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Helping Children During Immunizations

Helping Children During Immunizations


Helping your infant feel better

Your infant (newborn to 12 months) is less likely to be uncomfortable or upset after getting a shot if he or she is not hungry or tired. You can also help your baby during and after the shot by providing gentle comfort and reassurance.

The following strategies may help you.

  • See that your baby has a good nap 2 to 4 hours before getting the vaccine.
  • Feed your baby 1 to 2 hours before the shot.
  • Provide your baby comfort and reassurance during and after the shot.
    • Breastfeed.
    • Wrap your older baby snugly in a blanket, offer a pacifier, or hold and soothe him or her.
    • Distract your baby with toys or soothing conversation.

Helping your toddler or young child feel better

The following strategies may help decrease discomfort related to immunizations in your toddler (12 months to 3 years) or young child (3 to 9 years).

  • Talk to your child about the upcoming doctor visit.

    Talk generally about the visit, but don't talk about the immunization.

  • Talk to your child about the immunization at the doctor's office, right before it happens.
    • Tell your child that he or she will feel a little prick that may sting. Don't be overly reassuring.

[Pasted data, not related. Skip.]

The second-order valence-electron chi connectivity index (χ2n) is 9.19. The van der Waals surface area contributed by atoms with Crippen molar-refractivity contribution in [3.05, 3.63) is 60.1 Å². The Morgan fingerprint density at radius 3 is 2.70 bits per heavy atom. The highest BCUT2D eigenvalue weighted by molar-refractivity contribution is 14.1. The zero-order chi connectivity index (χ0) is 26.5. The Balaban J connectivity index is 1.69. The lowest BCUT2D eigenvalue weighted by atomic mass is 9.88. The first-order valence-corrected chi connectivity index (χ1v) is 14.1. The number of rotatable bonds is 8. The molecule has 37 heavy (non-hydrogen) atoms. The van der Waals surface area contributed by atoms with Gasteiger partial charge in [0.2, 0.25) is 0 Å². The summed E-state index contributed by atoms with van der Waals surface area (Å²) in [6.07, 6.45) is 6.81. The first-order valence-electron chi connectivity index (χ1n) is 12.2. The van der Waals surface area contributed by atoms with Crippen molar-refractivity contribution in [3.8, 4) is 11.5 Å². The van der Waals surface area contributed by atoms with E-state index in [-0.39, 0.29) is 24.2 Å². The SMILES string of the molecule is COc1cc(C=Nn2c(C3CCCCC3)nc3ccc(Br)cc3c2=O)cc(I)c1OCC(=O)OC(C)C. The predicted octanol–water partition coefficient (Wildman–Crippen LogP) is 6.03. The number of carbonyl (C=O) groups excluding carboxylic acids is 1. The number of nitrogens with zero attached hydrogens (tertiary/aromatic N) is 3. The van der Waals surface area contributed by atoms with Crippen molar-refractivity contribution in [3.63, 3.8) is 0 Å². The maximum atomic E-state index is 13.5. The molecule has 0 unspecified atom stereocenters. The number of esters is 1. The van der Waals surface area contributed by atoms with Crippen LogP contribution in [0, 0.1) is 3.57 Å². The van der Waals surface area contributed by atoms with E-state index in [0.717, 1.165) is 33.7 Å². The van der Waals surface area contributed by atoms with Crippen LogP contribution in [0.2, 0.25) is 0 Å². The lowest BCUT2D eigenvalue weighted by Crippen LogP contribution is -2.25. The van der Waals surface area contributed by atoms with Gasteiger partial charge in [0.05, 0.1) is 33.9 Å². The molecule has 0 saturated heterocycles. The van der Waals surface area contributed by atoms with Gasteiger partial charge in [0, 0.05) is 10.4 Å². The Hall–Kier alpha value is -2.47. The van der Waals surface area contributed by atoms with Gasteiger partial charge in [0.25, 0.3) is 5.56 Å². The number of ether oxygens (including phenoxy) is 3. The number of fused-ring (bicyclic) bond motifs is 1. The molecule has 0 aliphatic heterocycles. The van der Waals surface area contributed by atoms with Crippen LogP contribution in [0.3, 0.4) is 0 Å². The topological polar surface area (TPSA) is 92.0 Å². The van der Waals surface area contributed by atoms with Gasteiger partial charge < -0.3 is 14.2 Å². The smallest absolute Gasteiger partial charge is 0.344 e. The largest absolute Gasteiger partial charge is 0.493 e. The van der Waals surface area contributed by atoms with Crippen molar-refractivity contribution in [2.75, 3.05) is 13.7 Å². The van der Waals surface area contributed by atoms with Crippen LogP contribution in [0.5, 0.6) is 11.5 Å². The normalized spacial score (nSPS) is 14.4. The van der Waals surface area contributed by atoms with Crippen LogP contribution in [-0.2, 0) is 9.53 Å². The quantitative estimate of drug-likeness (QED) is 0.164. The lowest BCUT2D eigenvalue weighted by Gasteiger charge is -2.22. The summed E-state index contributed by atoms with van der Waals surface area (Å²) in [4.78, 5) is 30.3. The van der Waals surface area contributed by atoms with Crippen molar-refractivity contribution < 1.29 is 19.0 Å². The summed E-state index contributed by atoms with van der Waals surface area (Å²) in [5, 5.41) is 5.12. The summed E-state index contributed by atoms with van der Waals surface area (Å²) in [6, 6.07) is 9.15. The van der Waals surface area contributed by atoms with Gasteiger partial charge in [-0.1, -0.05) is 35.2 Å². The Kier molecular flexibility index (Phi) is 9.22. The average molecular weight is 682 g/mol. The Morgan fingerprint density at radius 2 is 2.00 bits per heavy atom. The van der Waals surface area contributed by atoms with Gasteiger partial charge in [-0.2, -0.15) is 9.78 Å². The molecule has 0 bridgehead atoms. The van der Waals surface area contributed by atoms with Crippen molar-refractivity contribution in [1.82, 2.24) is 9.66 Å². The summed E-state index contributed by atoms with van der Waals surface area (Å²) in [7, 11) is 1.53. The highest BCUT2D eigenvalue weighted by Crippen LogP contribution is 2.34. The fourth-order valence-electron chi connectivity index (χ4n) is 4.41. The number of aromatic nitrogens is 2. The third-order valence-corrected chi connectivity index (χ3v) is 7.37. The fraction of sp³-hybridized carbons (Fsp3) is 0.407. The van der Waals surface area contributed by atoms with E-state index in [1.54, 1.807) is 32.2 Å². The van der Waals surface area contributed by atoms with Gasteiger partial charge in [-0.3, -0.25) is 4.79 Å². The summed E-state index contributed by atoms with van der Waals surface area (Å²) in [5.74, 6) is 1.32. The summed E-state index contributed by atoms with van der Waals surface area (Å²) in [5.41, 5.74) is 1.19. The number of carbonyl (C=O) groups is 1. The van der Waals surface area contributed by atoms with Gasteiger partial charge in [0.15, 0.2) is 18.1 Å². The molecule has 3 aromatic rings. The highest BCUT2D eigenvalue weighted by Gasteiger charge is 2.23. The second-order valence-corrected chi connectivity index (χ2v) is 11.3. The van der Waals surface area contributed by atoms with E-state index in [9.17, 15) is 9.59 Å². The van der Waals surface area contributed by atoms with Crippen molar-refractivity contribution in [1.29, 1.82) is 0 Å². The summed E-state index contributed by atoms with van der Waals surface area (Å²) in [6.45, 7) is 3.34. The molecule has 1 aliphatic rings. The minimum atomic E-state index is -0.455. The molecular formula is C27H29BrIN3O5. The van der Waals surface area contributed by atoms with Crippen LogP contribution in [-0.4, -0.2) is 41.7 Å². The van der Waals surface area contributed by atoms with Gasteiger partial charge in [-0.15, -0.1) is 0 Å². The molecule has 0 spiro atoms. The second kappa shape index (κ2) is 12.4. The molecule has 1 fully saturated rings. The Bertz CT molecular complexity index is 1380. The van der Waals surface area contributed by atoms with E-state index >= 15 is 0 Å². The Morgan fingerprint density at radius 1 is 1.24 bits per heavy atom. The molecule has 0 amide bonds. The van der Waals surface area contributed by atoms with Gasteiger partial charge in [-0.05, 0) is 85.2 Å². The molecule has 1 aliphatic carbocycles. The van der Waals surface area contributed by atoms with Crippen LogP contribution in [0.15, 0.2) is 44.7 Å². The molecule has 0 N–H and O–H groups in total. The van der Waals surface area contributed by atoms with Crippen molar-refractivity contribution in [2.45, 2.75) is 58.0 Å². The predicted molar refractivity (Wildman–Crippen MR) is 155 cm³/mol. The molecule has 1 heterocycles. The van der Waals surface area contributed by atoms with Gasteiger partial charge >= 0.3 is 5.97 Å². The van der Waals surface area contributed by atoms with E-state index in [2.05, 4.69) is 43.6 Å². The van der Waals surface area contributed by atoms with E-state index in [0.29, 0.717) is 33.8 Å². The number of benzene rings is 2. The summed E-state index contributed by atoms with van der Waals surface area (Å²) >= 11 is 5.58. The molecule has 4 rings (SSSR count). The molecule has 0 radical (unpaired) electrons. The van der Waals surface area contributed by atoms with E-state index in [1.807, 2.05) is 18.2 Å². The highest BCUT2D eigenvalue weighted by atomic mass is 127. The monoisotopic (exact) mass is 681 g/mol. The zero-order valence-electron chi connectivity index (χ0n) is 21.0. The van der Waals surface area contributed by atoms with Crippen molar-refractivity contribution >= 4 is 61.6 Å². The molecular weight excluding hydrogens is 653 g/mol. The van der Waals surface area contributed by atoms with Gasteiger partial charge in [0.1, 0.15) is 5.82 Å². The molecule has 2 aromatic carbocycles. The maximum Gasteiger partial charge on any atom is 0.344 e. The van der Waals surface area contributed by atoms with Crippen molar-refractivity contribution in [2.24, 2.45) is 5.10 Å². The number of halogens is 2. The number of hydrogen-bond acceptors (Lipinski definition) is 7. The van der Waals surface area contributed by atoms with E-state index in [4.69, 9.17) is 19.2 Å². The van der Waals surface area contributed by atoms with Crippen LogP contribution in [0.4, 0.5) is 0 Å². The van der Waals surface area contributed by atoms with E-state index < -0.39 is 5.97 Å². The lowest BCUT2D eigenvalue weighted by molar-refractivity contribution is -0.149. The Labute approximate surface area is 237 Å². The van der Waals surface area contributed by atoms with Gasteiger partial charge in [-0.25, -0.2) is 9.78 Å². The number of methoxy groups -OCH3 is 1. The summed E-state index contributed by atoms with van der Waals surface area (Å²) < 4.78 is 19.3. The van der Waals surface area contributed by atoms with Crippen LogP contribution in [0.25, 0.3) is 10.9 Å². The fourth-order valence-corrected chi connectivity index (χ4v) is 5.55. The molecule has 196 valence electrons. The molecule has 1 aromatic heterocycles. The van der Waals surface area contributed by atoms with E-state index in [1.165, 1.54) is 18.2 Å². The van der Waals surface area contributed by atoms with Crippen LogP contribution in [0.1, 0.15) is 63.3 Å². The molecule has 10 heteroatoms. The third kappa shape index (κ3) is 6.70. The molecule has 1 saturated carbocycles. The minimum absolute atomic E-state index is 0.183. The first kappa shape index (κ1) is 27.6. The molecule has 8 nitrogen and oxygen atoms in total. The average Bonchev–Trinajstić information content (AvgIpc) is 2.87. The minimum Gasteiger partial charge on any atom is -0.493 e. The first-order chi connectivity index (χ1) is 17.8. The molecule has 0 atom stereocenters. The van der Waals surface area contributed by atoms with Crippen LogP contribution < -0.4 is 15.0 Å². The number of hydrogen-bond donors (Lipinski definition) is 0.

• Avoid words like "shot" or "hurt." These can have strong meanings to young children, which can raise their fear of immunizations.
    • Never suggest that vaccines are being given as punishment for misbehavior.
  • Act calm and confident to put your child at ease.
    • If your child complains, don't criticize your child or apologize. Say that you understand, but that it's important to get vaccinated.
  • Ease tension by distracting your child during the shot.
    • Blow bubbles.
    • Read a book to your child.
    • Talk about fun activities.

Helping your older child or teen feel better

When your school-age child or teen needs immunizations, talk with them about what to expect. Address any misconceptions. This may help reduce the discomfort of injections.

  • Ask your child what has helped in the past.
  • Teach your child to use relaxation techniques such as deep breathing or thinking about pleasant things.
  • Help distract your child.
    • Suggest bringing a book or computer game along.
    • Talk about subjects that interest your child.

Related Information


Current as of: February 9, 2022

Author: Healthwise Staff
Medical Review:
John Pope MD - Pediatrics
Adam Husney MD - Family Medicine

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